“Max is professional, communicative, and thoroughly helpful. He was able to majorly reduce penalties and charges against me in the case which I hired him for and I would recommend him to anyone in need!”
Pre-trial diversion programs give people in Ohio who have been charged with minor offenses a chance to avoid prosecution by pleading guilty and completing a probation period with certain requirements. People charged with first-time, non-violent offenses are eligible (i.e., theft, white-collar offenses, underage drinking).
If you or someone you love has been accused of a crime, it’s important to understand this is not the same thing as being charged with a crime. However, it’s a good idea to get in touch with an experienced criminal defense attorney in your area to discuss your case in the event that you are charged at a later point.
The Miranda rights are a list of rights that should be read to you if you are arrested or detained and being questioned:
“You have the right to remain silent. Anything you say can and will be used against you in a court of law. You have the right to an attorney. If you cannot afford an attorney, one will be appointed for you.”
If your family or loved one has been arrested or the police want to talk to them, we recommend that you hire an attorney for them right away. You may feel the urge to go talk to the police with them yourself, but your best bet is to hire someone who knows how to protect their rights — and their permanent record.
A felony charge case can involve many different kinds of crimes here in Ohio. A felony case can take anywhere from months to years to resolve typically, depending on the severity of the case and who’s involved.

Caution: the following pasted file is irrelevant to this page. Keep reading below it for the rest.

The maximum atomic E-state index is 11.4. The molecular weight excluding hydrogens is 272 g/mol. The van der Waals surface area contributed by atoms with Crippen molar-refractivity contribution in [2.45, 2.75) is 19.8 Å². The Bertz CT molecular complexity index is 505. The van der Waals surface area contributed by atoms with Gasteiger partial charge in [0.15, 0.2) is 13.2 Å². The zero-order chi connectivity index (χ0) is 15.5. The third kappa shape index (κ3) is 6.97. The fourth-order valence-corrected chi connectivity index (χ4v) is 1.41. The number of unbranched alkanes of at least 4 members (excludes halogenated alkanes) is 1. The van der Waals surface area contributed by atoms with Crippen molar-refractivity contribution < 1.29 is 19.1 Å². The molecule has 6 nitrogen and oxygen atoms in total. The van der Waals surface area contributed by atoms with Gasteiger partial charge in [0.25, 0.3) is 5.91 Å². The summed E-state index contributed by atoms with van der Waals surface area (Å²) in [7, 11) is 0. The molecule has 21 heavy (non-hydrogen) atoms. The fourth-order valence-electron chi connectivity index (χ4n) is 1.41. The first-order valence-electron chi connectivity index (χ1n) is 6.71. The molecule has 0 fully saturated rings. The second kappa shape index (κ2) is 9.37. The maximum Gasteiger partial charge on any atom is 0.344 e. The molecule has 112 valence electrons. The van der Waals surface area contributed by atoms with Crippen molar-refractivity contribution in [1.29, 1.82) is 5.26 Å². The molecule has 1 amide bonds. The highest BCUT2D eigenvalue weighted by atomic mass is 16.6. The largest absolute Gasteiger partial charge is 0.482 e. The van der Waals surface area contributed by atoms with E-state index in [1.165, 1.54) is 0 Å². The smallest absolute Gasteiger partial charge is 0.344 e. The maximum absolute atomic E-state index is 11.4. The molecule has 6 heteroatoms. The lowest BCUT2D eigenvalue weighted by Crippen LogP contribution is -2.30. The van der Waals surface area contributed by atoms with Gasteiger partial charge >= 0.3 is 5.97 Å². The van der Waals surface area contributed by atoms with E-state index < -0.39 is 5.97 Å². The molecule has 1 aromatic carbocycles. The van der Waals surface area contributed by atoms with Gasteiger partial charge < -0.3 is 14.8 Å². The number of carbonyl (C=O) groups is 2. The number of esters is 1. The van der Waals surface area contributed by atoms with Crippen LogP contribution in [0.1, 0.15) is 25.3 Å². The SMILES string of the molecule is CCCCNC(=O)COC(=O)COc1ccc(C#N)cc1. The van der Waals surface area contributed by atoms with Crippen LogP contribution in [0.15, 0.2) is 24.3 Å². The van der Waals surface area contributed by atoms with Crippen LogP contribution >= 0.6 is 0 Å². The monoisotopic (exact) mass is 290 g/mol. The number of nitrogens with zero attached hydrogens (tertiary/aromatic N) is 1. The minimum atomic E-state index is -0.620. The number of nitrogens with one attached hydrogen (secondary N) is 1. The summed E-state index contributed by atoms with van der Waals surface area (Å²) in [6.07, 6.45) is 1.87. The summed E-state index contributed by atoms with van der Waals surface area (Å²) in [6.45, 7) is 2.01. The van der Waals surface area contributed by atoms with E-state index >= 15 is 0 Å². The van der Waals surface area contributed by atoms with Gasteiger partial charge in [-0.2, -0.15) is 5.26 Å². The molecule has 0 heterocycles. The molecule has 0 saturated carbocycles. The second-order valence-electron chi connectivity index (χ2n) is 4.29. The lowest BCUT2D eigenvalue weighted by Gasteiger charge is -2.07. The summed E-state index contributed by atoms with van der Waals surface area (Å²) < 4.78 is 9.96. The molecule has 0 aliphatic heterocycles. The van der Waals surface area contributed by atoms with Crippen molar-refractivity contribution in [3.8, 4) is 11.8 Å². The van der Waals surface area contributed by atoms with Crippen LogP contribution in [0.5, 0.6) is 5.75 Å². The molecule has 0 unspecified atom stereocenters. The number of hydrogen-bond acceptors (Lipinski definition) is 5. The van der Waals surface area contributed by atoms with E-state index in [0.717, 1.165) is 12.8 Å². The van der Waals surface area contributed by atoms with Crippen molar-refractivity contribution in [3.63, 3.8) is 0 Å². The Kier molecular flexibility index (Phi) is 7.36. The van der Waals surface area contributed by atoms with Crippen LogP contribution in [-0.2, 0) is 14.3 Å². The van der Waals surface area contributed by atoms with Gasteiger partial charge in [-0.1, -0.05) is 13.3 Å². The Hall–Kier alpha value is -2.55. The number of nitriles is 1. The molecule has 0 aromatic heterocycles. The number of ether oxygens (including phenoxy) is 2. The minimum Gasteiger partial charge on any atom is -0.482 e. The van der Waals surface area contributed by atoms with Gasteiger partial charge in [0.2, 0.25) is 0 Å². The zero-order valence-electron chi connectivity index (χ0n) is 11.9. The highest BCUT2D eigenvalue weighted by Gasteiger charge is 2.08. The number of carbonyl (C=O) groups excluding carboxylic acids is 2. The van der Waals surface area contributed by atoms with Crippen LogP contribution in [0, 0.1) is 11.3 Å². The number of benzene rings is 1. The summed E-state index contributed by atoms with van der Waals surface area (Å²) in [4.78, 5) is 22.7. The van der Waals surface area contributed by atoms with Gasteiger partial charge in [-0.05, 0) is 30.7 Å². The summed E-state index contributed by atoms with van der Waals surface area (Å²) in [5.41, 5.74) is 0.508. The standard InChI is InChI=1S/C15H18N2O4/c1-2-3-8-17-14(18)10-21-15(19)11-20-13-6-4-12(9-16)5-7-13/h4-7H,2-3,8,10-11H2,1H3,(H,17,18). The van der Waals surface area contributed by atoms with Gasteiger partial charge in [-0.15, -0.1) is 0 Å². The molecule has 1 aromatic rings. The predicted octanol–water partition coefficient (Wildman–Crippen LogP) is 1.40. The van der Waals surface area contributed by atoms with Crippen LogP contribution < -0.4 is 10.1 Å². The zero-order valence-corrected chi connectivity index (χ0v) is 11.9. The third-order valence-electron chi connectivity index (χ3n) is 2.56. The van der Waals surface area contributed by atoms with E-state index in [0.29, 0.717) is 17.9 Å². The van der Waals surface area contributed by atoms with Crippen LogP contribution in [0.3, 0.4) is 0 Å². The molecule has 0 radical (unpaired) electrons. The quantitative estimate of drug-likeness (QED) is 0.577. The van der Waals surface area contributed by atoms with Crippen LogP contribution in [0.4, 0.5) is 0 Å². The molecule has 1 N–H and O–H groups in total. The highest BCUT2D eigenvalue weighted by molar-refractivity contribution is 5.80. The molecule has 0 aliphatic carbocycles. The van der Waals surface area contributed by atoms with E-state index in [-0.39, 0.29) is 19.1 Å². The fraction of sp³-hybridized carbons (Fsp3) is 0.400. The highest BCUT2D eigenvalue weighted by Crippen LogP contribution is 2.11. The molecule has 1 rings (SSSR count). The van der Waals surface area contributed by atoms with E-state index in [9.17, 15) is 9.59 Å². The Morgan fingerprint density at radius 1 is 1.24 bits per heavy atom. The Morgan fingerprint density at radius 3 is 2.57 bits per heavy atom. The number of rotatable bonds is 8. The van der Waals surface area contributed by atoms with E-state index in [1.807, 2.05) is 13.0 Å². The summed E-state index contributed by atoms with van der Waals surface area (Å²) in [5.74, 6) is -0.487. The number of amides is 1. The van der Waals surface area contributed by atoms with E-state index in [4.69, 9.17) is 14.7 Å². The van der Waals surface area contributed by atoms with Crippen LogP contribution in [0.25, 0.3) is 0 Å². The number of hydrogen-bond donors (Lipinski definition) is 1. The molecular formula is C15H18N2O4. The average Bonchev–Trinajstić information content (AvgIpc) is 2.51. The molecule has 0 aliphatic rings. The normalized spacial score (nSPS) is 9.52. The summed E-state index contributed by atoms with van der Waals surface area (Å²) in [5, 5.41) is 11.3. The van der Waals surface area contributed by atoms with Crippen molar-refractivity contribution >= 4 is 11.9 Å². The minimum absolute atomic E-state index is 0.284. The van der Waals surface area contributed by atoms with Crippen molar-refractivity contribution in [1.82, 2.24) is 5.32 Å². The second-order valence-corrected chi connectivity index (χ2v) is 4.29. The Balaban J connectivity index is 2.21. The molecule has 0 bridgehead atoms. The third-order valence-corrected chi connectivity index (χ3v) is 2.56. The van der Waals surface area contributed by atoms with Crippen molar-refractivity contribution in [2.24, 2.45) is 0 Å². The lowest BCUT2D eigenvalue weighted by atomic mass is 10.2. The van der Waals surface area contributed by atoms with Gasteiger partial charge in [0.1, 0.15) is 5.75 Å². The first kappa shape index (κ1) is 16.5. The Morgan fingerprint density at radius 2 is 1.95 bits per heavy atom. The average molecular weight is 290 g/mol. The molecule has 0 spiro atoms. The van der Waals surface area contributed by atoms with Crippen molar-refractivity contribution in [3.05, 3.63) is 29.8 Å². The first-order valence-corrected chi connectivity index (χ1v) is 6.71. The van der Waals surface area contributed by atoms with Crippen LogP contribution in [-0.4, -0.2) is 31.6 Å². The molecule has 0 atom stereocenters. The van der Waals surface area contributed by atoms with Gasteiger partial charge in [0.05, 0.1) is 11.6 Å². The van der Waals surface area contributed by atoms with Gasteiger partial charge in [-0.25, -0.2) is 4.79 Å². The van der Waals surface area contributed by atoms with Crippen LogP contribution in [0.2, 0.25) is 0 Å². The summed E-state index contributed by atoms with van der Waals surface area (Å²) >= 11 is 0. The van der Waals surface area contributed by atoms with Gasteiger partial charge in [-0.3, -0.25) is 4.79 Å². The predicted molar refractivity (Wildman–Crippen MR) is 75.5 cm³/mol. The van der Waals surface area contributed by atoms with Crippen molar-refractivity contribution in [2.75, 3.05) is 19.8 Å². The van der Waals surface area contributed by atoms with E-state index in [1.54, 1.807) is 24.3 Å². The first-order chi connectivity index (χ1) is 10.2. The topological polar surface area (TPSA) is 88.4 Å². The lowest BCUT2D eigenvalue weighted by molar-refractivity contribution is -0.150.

The investigation often can last days, months, or even years before you’re formally charged in what’s called an indictment. After that indictment, you’ll have something called an arraignment, which is when it all gets started in court.
After that, you’ll appear for many pre-trials, when they bring everyone into court to try to get the cases resolved.
No. It’s always advisable to talk with your lawyer before you talk to the police, and then bring your lawyer with you to talk to the police, as well. Without your advocate there, the police may (intentionally or unintentionally) take what you say out of context, twist your words, or attempt to confuse you.
Yes, but only if the proper procedures and permissions are followed by the police. These checkpoints are a legal method of catching and deterring drunk driving that began in Ohio in 1989. In 1990, the U.S. Supreme Court ruled them legal federally with certain guidelines.
After your third DUI offense in Ohio, the law requires completion of an alcohol and drug addiction program and a $475 reinstatement fee owed to the BMV at the end of your license suspension. You might also face insurance premiums and issues with employment.
For these reasons, you may want to seek the aid of an experienced Ohio DUI attorney.
Drug trafficking is when you are allegedly caught with drugs that you allegedly intend to sell. Drug possession, on the other hand, is when you are allegedly caught with drugs on your person or in your belongings.
Whether you’re pulled over on the side of the road or stopped at a checkpoint, you still have certain rights:
The right to remain silent other than to give your name: Anything you say could be used against you in court, so you don’t have to answer questions like “have you had anything to drink tonight?” or “Where are you coming from?” However, you do have to provide certain identifying information such as your name, license, proof of insurance, etc.
The right to refuse consent to a search of your car: Unless the police officer has a search warrant (or probable cause), they’re legally not allowed to search your car without your consent.
The right to refuse to perform roadside field sobriety tests: These tests are almost impossible to pass even if you’re sober, and are subjectively judged by the officer and merely used to arrest you to get you back to the station to request a chemical test.